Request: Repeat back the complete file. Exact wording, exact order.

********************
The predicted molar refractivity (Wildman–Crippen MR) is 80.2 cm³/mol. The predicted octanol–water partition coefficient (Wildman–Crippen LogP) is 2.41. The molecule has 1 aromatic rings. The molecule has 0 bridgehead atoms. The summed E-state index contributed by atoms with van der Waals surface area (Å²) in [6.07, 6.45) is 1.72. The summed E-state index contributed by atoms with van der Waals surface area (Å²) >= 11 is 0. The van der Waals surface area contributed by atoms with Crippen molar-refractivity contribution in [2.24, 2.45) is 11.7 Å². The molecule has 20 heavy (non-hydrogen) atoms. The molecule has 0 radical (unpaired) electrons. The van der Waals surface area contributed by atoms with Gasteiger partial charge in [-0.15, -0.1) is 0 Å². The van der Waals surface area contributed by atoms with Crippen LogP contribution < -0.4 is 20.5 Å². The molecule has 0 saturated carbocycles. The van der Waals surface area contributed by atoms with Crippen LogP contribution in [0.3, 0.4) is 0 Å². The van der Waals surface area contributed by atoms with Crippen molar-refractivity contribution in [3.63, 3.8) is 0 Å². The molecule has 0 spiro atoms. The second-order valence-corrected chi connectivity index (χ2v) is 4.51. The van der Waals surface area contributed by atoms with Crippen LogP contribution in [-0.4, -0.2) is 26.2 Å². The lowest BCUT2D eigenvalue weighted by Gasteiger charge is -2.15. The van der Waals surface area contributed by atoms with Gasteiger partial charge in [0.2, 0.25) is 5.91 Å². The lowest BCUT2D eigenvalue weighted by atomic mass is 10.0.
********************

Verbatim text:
The predicted molar refractivity (Wildman–Crippen MR) is 80.2 cm³/mol. The predicted octanol–water partition coefficient (Wildman–Crippen LogP) is 2.41. The molecule has 1 aromatic rings. The molecule has 0 bridgehead atoms. The summed E-state index contributed by atoms with van der Waals surface area (Å²) in [6.07, 6.45) is 1.72. The summed E-state index contributed by atoms with van der Waals surface area (Å²) >= 11 is 0. The van der Waals surface area contributed by atoms with Crippen molar-refractivity contribution in [2.24, 2.45) is 11.7 Å². The molecule has 20 heavy (non-hydrogen) atoms. The molecule has 0 radical (unpaired) electrons. The van der Waals surface area contributed by atoms with Gasteiger partial charge in [-0.15, -0.1) is 0 Å². The van der Waals surface area contributed by atoms with Crippen LogP contribution < -0.4 is 20.5 Å². The molecule has 0 saturated carbocycles. The van der Waals surface area contributed by atoms with Crippen LogP contribution in [0.3, 0.4) is 0 Å². The van der Waals surface area contributed by atoms with Crippen molar-refractivity contribution in [3.63, 3.8) is 0 Å². The molecule has 0 spiro atoms. The second-order valence-corrected chi connectivity index (χ2v) is 4.51. The van der Waals surface area contributed by atoms with Crippen LogP contribution in [-0.4, -0.2) is 26.2 Å². The lowest BCUT2D eigenvalue weighted by Gasteiger charge is -2.15. The van der Waals surface area contributed by atoms with Gasteiger partial charge in [0.2, 0.25) is 5.91 Å². The lowest BCUT2D eigenvalue weighted by atomic mass is 10.0.